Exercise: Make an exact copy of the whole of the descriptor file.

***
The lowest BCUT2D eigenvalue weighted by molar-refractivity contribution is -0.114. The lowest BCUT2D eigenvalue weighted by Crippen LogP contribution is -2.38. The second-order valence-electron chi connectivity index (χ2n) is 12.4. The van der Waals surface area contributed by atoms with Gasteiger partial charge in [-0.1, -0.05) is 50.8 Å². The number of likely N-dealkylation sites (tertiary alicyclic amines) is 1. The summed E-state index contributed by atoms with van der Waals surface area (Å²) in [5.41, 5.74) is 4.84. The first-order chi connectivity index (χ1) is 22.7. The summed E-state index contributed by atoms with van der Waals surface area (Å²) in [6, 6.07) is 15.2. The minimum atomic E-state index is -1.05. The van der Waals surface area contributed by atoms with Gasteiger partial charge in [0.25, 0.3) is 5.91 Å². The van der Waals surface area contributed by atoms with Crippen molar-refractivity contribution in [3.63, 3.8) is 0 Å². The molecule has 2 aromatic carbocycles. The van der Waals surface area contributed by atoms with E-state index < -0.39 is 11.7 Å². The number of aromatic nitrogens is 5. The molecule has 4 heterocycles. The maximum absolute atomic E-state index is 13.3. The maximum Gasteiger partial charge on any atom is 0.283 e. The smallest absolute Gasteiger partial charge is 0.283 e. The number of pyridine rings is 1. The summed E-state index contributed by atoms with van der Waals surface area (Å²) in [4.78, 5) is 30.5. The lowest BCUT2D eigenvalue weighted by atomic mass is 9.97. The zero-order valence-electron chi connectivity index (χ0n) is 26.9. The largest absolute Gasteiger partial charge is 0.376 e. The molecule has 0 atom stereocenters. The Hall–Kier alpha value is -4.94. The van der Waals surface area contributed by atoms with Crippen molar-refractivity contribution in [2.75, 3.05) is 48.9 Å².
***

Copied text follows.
The lowest BCUT2D eigenvalue weighted by molar-refractivity contribution is -0.114. The lowest BCUT2D eigenvalue weighted by Crippen LogP contribution is -2.38. The second-order valence-electron chi connectivity index (χ2n) is 12.4. The van der Waals surface area contributed by atoms with Gasteiger partial charge in [-0.1, -0.05) is 50.8 Å². The number of likely N-dealkylation sites (tertiary alicyclic amines) is 1. The summed E-state index contributed by atoms with van der Waals surface area (Å²) in [5.41, 5.74) is 4.84. The first-order chi connectivity index (χ1) is 22.7. The summed E-state index contributed by atoms with van der Waals surface area (Å²) in [6, 6.07) is 15.2. The minimum atomic E-state index is -1.05. The van der Waals surface area contributed by atoms with Gasteiger partial charge in [0.25, 0.3) is 5.91 Å². The van der Waals surface area contributed by atoms with Crippen molar-refractivity contribution in [3.63, 3.8) is 0 Å². The molecule has 2 aromatic carbocycles. The van der Waals surface area contributed by atoms with E-state index < -0.39 is 11.7 Å². The number of aromatic nitrogens is 5. The molecule has 4 heterocycles. The maximum absolute atomic E-state index is 13.3. The maximum Gasteiger partial charge on any atom is 0.283 e. The smallest absolute Gasteiger partial charge is 0.283 e. The number of pyridine rings is 1. The summed E-state index contributed by atoms with van der Waals surface area (Å²) in [4.78, 5) is 30.5. The lowest BCUT2D eigenvalue weighted by atomic mass is 9.97. The zero-order valence-electron chi connectivity index (χ0n) is 26.9. The largest absolute Gasteiger partial charge is 0.376 e. The molecule has 0 atom stereocenters. The Hall–Kier alpha value is -4.94. The van der Waals surface area contributed by atoms with Crippen molar-refractivity contribution in [2.75, 3.05) is 48.9 Å².